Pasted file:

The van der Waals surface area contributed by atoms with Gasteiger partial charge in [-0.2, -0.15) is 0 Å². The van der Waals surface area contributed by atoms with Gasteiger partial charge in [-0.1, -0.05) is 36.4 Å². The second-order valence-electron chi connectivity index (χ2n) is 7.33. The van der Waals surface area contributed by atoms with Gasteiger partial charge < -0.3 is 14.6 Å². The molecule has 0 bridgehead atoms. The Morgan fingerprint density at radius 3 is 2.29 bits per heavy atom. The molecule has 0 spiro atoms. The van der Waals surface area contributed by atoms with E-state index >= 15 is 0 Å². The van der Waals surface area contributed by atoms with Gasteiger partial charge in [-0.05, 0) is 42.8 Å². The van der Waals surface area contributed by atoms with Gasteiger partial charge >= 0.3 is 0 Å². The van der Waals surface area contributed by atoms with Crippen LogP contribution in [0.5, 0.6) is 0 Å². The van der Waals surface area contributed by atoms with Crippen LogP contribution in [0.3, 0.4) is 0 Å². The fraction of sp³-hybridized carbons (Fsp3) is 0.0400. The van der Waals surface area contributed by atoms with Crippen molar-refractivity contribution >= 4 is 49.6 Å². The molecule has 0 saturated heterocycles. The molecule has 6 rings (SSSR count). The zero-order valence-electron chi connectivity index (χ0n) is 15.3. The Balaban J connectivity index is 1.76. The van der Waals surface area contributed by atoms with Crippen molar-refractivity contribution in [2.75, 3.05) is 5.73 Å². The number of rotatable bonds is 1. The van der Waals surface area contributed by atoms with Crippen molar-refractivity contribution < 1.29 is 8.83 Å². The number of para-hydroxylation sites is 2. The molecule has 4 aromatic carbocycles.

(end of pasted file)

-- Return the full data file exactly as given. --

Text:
The van der Waals surface area contributed by atoms with Gasteiger partial charge in [-0.2, -0.15) is 0 Å². The van der Waals surface area contributed by atoms with Gasteiger partial charge in [-0.1, -0.05) is 36.4 Å². The second-order valence-electron chi connectivity index (χ2n) is 7.33. The van der Waals surface area contributed by atoms with Gasteiger partial charge < -0.3 is 14.6 Å². The molecule has 0 bridgehead atoms. The Morgan fingerprint density at radius 3 is 2.29 bits per heavy atom. The molecule has 0 spiro atoms. The van der Waals surface area contributed by atoms with E-state index >= 15 is 0 Å². The van der Waals surface area contributed by atoms with Gasteiger partial charge in [-0.05, 0) is 42.8 Å². The van der Waals surface area contributed by atoms with Gasteiger partial charge >= 0.3 is 0 Å². The van der Waals surface area contributed by atoms with Crippen LogP contribution in [0.5, 0.6) is 0 Å². The van der Waals surface area contributed by atoms with Crippen LogP contribution in [0.3, 0.4) is 0 Å². The fraction of sp³-hybridized carbons (Fsp3) is 0.0400. The van der Waals surface area contributed by atoms with Crippen molar-refractivity contribution >= 4 is 49.6 Å². The molecule has 0 saturated heterocycles. The molecule has 6 rings (SSSR count). The zero-order valence-electron chi connectivity index (χ0n) is 15.3. The Balaban J connectivity index is 1.76. The van der Waals surface area contributed by atoms with Crippen molar-refractivity contribution in [2.75, 3.05) is 5.73 Å². The number of rotatable bonds is 1. The van der Waals surface area contributed by atoms with Crippen molar-refractivity contribution < 1.29 is 8.83 Å². The number of para-hydroxylation sites is 2. The molecule has 4 aromatic carbocycles.